CSA is a shipment type that allows goods imported by a CSA-approved importer and transported by a CSA-approved carrier to be cleared by the CBSA. To be eligible as a CSA shipment, the merchandise must be shipped from the U.S. or Mexico and must not require any kind of permit or license. Both the importer and carrier must be CSA-approved for the CSA shipment to be cleared. The driver of the conveyance must also be registered with the Commercial Driver Registration Program (CDRP) or the Free and Secure Trade (FAST) driver program.
Flying Truck is a type of shipment that was originally destined to arrive by air and have already been declared on an air eManifest, but actually arrives at the border by truck or highway conveyance. The carrier needs to report the Flying Truck shipment on the eManifest by setting the flying truck exception code on the truck, trailer or container, depending on where the shipment was loaded.
Courier Low-Value Shipment (LVS)
Courier LVS is a type of shipment that has an estimated value of less than CAD$1,600 and must not be prohibited, controlled or regulated. The goods must be transported by an approved courier registered under the CBSA Courier LVS Program. To report a courier LVS, the carrier must set the LVS exception code on the truck, trailer or container, wherever the LVS was loaded.
A49 is a type of shipment that allows for the release of production and service automotive goods arriving via highway carrier and destined for Chrysler, Ford Motor and General Motors of Canada. A49 is mainly used as an alternative to CSA shipments. Declaring goods as A49 allows carriers or drivers who are not CSA/FAST-approved to move automotive goods across the border very quickly. A49 shipments must be reported on the ACI eManifest as non-CSA.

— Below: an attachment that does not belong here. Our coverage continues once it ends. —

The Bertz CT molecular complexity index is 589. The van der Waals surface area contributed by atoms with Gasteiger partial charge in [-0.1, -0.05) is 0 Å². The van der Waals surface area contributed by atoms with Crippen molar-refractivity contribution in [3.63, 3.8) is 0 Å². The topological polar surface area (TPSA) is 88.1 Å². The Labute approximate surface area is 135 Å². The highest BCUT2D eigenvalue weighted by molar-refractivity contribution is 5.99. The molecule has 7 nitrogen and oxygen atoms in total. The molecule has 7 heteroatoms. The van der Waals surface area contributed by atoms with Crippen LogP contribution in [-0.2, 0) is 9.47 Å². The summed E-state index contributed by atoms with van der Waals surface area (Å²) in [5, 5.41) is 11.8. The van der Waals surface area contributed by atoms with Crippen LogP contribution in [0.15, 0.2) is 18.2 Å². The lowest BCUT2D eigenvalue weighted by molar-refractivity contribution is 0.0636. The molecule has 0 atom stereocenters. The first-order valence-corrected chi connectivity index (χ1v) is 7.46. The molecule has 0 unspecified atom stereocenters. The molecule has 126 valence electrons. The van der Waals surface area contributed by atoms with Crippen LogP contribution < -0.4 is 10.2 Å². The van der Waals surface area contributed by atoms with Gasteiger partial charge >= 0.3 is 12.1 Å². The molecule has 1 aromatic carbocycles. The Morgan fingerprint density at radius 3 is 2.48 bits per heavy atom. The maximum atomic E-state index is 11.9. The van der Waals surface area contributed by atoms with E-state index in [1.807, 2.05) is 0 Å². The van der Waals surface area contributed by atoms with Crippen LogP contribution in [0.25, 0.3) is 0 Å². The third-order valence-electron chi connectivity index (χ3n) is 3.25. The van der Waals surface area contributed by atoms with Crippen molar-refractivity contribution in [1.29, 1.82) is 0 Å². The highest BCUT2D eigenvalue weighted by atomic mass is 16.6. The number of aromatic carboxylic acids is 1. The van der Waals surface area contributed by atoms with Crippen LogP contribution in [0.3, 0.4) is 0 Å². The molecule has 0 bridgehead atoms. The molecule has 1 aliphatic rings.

Instruments of International Trade (IIT)
Instruments of International Trade (IIT) are shipments consisting of empty racks and cargo containers, reusable drums, skids, pallets, straps and similar products used to transport commercial goods internationally. To be classified as IIT, the shipment must not be entering Canada to be sold and must be covered under the Ottawa file or container bank.
E29B or Temporary Importation Bond shipments are goods that enter Canada temporarily on Form E29B Temporary Admission Permit. The importer or broker must complete the form and all necessary paperwork and provide a security deposit if applicable.